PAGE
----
Chris Knipp Writing: Movies, Politics, Art


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PostPosted: Fri Nov 05, 2021 3:00 pm 
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MIA HANSEN-LOVE: ALL IS FORGIVEN/TOUT EST PARDONNÉ (2007) - 1st US theatrical release from Metrograph Nov. 2021

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MARIE-CHRISTINE FREIDRICH, VICTOIRE ROUSSEAU IN ALL IS FORGIVEN

Hansen-Løve's film about life before and after addiction still shines

She is French, despite the exotic name. She is 40. From age 21 to age 36 she was with director Olivier Assayas (Demon Lover, Clean, Summer Hours). Now, Metrograph is bringing out a reissue of this, her precocious debut feature, made when she was 26. It's the only one of her films I haven't reviewed, and, having just rewatched it, one of the best, showing a clearly defined style and point of view. I recommend that you watch it, and avoid her latest, the Cannes Competition selection, Bergman Island, which is a bore (and in English). This one is in German and French. It concerns a little family, moving back and forth from Vienna to Paris, wracked by the drug addiction and wasted life of Victor, the young French father (Paul Blain), at the expense of his Austrian wife Annette (Marie-Christine Friedrich) and their little daughter, Pamela (then played by Victoire Rousseau), who leave Victor and return to Vienna.

Like all her best works, this one is about what time does and to illustrate its point it leaps ahead in the middle a number of years, to a second part where Pamela is a young women (now played by the luminous Constance Rousseau) who doesn't remember much about the time with her father and wants to see him again. Word is out that he's around, still in Paris and okay now. The second half focuses mostly on the meetings of Victor and Pamela.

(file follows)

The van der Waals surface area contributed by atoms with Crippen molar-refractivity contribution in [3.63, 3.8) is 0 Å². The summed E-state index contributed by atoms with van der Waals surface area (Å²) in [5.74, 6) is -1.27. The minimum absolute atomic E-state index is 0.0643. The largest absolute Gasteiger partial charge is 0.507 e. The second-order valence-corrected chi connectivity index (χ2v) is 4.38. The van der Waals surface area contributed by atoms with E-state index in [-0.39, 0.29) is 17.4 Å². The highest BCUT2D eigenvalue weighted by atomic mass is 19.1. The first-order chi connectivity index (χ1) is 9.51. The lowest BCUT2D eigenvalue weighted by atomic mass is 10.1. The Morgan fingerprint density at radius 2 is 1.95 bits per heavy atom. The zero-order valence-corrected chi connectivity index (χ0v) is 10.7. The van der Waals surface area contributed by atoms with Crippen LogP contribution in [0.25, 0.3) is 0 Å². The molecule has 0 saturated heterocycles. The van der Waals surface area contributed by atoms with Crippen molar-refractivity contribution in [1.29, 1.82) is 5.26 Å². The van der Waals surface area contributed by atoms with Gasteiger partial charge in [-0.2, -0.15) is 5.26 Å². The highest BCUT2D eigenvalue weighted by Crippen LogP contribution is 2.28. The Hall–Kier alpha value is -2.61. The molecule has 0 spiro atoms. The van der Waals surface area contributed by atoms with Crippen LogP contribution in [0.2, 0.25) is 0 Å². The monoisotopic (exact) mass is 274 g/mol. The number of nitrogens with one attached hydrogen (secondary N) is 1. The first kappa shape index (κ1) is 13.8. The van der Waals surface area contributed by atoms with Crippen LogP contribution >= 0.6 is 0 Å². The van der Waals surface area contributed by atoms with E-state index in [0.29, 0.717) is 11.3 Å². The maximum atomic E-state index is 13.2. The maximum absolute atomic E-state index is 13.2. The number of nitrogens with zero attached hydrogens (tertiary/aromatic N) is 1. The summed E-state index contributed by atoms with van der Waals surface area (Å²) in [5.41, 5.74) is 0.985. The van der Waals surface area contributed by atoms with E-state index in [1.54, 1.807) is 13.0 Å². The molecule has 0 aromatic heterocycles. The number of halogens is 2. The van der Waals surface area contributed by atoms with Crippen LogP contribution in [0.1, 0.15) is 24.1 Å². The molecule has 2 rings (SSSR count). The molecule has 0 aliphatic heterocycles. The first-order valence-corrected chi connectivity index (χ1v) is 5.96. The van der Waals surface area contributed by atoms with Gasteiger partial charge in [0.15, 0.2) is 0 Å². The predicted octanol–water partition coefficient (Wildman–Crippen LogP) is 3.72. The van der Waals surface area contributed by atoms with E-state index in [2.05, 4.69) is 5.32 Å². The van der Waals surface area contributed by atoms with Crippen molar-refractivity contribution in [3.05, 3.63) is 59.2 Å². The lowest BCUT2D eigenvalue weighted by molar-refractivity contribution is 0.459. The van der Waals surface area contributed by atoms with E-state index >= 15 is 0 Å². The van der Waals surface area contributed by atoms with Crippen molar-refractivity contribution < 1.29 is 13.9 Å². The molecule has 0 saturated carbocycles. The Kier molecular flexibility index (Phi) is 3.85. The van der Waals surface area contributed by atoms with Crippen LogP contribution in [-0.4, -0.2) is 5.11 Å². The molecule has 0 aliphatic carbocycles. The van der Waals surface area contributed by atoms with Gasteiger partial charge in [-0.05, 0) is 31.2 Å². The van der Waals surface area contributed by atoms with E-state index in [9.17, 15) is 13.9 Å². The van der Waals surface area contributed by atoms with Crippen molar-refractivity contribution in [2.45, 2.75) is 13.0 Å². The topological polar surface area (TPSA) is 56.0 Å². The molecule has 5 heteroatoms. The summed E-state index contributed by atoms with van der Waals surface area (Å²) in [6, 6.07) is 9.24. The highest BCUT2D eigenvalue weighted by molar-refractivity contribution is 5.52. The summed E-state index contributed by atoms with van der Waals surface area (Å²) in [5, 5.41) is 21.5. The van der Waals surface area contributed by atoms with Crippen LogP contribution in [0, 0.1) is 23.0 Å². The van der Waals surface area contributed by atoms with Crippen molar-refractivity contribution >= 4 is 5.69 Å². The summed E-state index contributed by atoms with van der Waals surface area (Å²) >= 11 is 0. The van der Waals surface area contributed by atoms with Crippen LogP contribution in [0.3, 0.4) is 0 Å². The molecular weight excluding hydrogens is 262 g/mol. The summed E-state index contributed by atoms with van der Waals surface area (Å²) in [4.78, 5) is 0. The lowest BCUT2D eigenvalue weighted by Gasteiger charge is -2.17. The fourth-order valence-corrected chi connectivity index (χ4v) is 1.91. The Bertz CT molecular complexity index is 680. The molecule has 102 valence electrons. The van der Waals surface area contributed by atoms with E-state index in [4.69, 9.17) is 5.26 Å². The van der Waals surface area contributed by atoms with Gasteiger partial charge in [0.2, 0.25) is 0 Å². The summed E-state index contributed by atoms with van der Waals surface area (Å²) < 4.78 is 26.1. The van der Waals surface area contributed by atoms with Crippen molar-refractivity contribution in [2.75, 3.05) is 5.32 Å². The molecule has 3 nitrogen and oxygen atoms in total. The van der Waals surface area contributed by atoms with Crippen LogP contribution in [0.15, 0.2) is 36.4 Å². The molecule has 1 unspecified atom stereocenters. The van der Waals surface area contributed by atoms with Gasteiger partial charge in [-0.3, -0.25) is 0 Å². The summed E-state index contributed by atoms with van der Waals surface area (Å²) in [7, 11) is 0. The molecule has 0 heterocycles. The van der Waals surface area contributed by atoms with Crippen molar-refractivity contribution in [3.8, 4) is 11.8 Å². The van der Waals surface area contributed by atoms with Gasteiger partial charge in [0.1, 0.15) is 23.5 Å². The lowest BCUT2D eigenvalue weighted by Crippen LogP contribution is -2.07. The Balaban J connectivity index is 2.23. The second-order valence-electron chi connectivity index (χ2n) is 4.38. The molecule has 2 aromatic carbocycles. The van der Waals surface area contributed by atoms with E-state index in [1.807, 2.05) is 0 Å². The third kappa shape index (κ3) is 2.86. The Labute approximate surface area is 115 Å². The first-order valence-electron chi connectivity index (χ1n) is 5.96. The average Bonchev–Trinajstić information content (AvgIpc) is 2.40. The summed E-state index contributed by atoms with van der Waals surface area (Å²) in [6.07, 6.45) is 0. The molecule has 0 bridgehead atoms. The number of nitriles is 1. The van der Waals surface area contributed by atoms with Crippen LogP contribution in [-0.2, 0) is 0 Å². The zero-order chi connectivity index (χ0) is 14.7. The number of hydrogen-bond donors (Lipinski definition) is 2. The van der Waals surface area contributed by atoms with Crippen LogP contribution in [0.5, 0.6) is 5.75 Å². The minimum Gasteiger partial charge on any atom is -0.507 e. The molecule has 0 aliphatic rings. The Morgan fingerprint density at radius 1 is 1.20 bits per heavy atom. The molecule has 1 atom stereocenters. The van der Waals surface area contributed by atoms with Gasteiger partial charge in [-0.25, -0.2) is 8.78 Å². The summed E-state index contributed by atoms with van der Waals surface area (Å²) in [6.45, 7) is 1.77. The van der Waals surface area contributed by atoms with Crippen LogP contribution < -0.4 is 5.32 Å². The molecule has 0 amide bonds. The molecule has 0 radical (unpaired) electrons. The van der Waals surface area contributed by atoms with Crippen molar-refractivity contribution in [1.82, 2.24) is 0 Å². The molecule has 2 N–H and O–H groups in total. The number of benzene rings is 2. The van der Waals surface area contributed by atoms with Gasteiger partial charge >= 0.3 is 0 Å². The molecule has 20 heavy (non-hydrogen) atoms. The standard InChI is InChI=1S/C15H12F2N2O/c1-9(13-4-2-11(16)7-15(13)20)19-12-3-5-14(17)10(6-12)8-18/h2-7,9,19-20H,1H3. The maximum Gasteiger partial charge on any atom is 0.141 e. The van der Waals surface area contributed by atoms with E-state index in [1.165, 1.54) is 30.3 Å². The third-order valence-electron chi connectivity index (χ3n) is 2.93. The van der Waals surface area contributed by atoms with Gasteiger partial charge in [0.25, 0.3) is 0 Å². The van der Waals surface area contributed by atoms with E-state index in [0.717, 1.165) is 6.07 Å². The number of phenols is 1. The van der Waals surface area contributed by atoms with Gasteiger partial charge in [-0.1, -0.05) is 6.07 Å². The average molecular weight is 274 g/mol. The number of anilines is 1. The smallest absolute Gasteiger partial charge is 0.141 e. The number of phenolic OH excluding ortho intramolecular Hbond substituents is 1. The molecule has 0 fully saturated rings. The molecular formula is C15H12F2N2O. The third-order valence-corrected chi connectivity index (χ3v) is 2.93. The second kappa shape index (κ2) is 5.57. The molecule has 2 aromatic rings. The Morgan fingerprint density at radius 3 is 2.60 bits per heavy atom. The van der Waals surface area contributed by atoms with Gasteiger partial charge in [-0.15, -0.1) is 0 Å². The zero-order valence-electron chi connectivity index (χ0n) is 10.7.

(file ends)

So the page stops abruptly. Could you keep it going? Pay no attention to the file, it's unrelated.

The way the film casually accumulates a sense of Victor's disintegrating life shows an easy command of the medium. Hansen-Løve makes no effort to age Victor for his reappearance 15 years later, no realism in that way. Paul Blain is a loose vessel to contain the changing Victor, appearing weak, dissolute, and despairing one time and fresh and blooming another.

Hansen-Løve's second feature is my other favorite, The Father of My Children/Le Père de mes enfants. The first film is dedicated to Humbert Balsan, the immense sponsor and promotor of young gifted filmmakers both French and Middle Eastern, who ended his own life at age 50. This film's two parts are about the last days of Balsan and then the life of his family after he is gone. In both of these films as in Things to Come/L'Avenir (starring Isabelle Huppert) about a middle-aged professor facing a host of life's hard knocks, there is a lot to take in because of the concentration of events, but there is an elegance in the way the filmmaker coolly takes them on. And in the first film this capacity seems already fully formed. My initial reaction was reserved - "This first film is a sincere and creditable effort that promises quality work to come, but it does not overwhelm" - but over the years and in the light of her best subsequent work, it's become more significant. Mia Hansen-Løve is one of the must-see directors of French cinema of the past two decades, and her debut film is now clearly not to be missed.

Tout est pardoné, 105 mins., debuted at Cannes May 2007 as part of the Quinzaine des Réalisateurs (Director's Fortnight). Opening theatrically in France in September, it got very good reviews (Allociné press rating 3.9, with raves from Cahiers du Cinéma, Le Monde and Les Inrockuptibles). Screened by me originally at MK2 Hautefeuille in Paris, October 2007; rewatched on a home screener in Nov., 2021. Opens theatrically and digitally exclusively at Metrograph NYC Nov. 5, 2021; opens nationwide Nov. 19. Current Metacritic rating (based on 6 reviews): 85%.

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